Crude oil tanks are generally made of steel. While steel offers the strength needed to hold and protect oil, it’s vulnerable to corrosion. During the manufacturing stage, modern steel tanks receive a protective surface coating to prevent corrosion. The coating, however, doesn’t last forever. It is necessary for the tanks to undergo maintenance every 5 to 10 years to reapply a surface coating to prevent corrosion, pitting, and oil leaks.
Types of Corrosion in Crude Oil Tanks
- General: General corrosion occurs throughout a tank.
- Local: This type of corrosion appears in specific areas of a tank. Corrosion occurs faster in localized sites because of the dislodging of surface rust or scale when the tank flexes. As the surface thins due to stress, corrosion accelerates. Localized corrosion also occurs where water collects or flows within a tank.
- Pitting: Pitting is a type of local corrosion found along horizontal surfaces, the bottom of tanks, and places where water accumulates. It tends to occur when seawater collects on a metal surface, causing microbial or electrolytic corrosion.
- Weld metal corrosion: When the metal used for welding causes interacts with the metal in the oil tank, an electrolytic action occurs.
Factors that Promote Corrosion on Crude Oil Tanks
- Lack of surface coating: A lack of protective coating leaves a tank exposed to destructive elements.
- Coating defects: The breakdown of a surface coating due to age, wear or improper application can cause localized corrosion. Accelerated pitting may occur if the breakdown causes an electrolytic action.
- High sulfur contents: General corrosion or pitting occurs when crude oil and high levels of sulfur mix with seawater because the combination forms acidic compounds and an active corrosion cell.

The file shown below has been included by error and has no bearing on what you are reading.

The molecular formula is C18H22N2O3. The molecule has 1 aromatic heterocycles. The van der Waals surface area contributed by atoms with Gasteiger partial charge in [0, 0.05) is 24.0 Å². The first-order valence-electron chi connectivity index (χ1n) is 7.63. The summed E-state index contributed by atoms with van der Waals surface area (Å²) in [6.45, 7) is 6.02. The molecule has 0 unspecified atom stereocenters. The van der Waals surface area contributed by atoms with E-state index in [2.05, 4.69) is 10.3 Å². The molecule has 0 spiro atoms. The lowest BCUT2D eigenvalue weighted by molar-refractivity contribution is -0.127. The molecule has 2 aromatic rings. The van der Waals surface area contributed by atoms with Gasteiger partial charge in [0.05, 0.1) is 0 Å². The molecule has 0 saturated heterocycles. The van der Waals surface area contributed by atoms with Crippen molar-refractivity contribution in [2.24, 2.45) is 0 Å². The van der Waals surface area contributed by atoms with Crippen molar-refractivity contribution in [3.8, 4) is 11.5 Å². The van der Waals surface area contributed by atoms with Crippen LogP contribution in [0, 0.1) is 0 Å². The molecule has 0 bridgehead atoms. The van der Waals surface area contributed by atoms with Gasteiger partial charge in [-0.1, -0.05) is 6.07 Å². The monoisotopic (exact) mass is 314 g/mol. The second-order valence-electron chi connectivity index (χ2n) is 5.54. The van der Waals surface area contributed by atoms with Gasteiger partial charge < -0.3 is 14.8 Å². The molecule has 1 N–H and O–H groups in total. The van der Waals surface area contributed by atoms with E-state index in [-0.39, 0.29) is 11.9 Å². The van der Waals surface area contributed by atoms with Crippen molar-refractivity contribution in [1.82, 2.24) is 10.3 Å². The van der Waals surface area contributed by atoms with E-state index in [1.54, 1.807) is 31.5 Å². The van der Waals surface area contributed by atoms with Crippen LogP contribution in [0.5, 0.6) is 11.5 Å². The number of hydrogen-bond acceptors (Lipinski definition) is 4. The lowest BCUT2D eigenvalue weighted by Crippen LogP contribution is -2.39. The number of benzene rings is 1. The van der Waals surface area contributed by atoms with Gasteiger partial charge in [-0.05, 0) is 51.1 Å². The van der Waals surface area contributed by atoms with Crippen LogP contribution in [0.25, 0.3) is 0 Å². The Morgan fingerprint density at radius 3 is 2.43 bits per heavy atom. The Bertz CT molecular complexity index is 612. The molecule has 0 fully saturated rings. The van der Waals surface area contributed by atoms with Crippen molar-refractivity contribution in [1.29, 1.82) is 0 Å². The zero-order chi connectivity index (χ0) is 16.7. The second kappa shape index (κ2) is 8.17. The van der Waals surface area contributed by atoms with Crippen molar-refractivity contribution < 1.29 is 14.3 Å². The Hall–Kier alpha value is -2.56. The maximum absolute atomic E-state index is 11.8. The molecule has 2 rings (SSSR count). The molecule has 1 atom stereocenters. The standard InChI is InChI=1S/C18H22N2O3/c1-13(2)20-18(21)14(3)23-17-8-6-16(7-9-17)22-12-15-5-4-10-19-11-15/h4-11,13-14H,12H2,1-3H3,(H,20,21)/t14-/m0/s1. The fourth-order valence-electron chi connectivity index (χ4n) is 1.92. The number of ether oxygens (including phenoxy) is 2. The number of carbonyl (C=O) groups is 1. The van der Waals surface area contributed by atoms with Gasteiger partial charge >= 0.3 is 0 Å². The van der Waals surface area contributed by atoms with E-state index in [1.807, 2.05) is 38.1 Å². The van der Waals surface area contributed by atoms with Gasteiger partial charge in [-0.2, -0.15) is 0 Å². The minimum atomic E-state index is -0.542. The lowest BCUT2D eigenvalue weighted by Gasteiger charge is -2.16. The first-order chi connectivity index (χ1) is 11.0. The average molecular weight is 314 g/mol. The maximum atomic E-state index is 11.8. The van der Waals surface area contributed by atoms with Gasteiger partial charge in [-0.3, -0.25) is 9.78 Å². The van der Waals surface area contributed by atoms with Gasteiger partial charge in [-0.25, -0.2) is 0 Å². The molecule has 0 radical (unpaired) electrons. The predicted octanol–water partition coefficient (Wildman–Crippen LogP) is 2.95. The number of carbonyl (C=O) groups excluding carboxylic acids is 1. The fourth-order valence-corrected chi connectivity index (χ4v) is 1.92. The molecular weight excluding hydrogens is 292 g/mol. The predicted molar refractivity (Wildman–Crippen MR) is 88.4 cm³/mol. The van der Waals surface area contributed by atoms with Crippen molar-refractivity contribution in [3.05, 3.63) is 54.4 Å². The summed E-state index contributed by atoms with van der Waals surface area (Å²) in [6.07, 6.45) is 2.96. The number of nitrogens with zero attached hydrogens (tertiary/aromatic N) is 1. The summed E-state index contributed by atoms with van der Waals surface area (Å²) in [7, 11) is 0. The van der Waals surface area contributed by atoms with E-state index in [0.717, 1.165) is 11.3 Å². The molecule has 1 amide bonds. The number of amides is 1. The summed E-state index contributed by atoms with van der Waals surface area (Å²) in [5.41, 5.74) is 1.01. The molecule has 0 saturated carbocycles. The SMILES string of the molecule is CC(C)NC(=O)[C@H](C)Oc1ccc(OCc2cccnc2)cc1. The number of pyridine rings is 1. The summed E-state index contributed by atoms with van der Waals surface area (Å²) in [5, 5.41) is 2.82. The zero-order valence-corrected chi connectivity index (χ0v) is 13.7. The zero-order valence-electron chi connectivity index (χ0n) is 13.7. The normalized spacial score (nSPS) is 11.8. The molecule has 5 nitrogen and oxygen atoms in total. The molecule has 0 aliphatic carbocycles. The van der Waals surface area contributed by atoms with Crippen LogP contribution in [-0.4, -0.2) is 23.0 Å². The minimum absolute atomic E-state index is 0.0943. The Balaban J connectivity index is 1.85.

- Microorganisms: Crude oil tanks are exposed to a wide range of bacteria that produce corrosive acidic compounds.
- Water and humidity: Moisture from the wash water, poor drainage, slop tanks, leaks, and condensation causes oxidation, electrolytic corrosion, and microbial-influenced corrosion.
- Hot temperatures: High temperatures within an oil tank increase corrosion rates, promote bacterial growth, and encourage microbial-influenced corrosion.
- Accumulation of scale and sludge: Sludge or scale at the bottom of crude oil tanks may hide pitting and contain harmful microorganisms.
- Construction materials: Higher tensile steels manufactured using thermal-mechanical control processes (TMCP) are more susceptible to accelerated corrosion than those using different types of steel.
- Excessive crude oil washing: Crude oil sometimes causes a waxy, protective layer to form inside tanks. Exposure to different temperatures of seawater can wash away the protective layer, exposing the surface to oxygen, moisture, and salts.
- Quality of inert gas: Inert gas within a tank should have an oxygen content level of less than 8 percent. Levels below 1 percent are even better. When the oxygen combines with sulfurous compounds or flue gas soot, accelerated corrosion occurs where moisture condenses in the tanks.
- Poorly grounded electrical equipment: Currents flowing through steel because of the ineffective grounding of electrical equipment lead to electrolytic actions and pitting corrosion.
- Structural flexing: When a tank is under tensile stress, flexing can cause protective scale on surfaces to fall, exposing the metal to the environment.
The Importance of Proper Preparation and Surface Coating
Preparing the surface of a tank and successfully applying a protective coating is crucial to preventing corrosion. When corrosion remains unaddressed, it can lead to oil leaks. Similarly, corrosion decreases a tank’s structural integrity. With time, corrosion leads to the formation of fault lines that are vulnerable to fatigue and failure.
Without proper preventive maintenance, corroded areas may ultimately necessitate extensive steel renewals, which increase maintenance costs. By using temporary climate control solutions, you can create the ideal environment for a tank’s surface preparation to ensure that it remains free of debris, salts, and humidity. Temperature and humidity control also allows you to ensure that the tank’s surface is at the ideal temperature and the interior has a low relative humidity level when you apply the protective coatings.
Polygon offers a range of temporary climate control solutions to ensure the success of crude oil tank maintenance projects. When you create the optimal environment, drying times are faster, the overall project takes less time to complete and workers are more productive. Contact Polygon to learn more about the climate control solutions available for your application.
[Photo by Rick Hurdle via CC License 2.0]